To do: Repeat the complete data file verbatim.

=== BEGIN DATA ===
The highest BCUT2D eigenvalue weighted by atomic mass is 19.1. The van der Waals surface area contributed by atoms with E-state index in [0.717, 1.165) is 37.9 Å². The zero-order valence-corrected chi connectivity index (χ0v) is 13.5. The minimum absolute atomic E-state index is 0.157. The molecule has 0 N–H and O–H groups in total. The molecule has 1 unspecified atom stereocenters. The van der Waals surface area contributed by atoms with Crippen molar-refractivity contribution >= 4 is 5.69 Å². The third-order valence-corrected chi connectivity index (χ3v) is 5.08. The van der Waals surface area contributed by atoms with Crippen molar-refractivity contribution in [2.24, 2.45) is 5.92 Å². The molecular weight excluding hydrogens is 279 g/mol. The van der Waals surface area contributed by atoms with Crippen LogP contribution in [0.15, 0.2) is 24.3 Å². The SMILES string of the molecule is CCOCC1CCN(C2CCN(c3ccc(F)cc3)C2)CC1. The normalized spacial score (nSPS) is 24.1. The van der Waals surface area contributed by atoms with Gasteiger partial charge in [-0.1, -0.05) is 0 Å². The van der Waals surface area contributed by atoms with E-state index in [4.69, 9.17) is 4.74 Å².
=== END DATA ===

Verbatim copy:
The highest BCUT2D eigenvalue weighted by atomic mass is 19.1. The van der Waals surface area contributed by atoms with E-state index in [0.717, 1.165) is 37.9 Å². The zero-order valence-corrected chi connectivity index (χ0v) is 13.5. The minimum absolute atomic E-state index is 0.157. The molecule has 0 N–H and O–H groups in total. The molecule has 1 unspecified atom stereocenters. The van der Waals surface area contributed by atoms with Crippen molar-refractivity contribution >= 4 is 5.69 Å². The third-order valence-corrected chi connectivity index (χ3v) is 5.08. The van der Waals surface area contributed by atoms with Crippen molar-refractivity contribution in [2.24, 2.45) is 5.92 Å². The molecular weight excluding hydrogens is 279 g/mol. The van der Waals surface area contributed by atoms with Crippen LogP contribution in [0.15, 0.2) is 24.3 Å². The SMILES string of the molecule is CCOCC1CCN(C2CCN(c3ccc(F)cc3)C2)CC1. The normalized spacial score (nSPS) is 24.1. The van der Waals surface area contributed by atoms with Gasteiger partial charge in [-0.1, -0.05) is 0 Å². The van der Waals surface area contributed by atoms with E-state index in [4.69, 9.17) is 4.74 Å².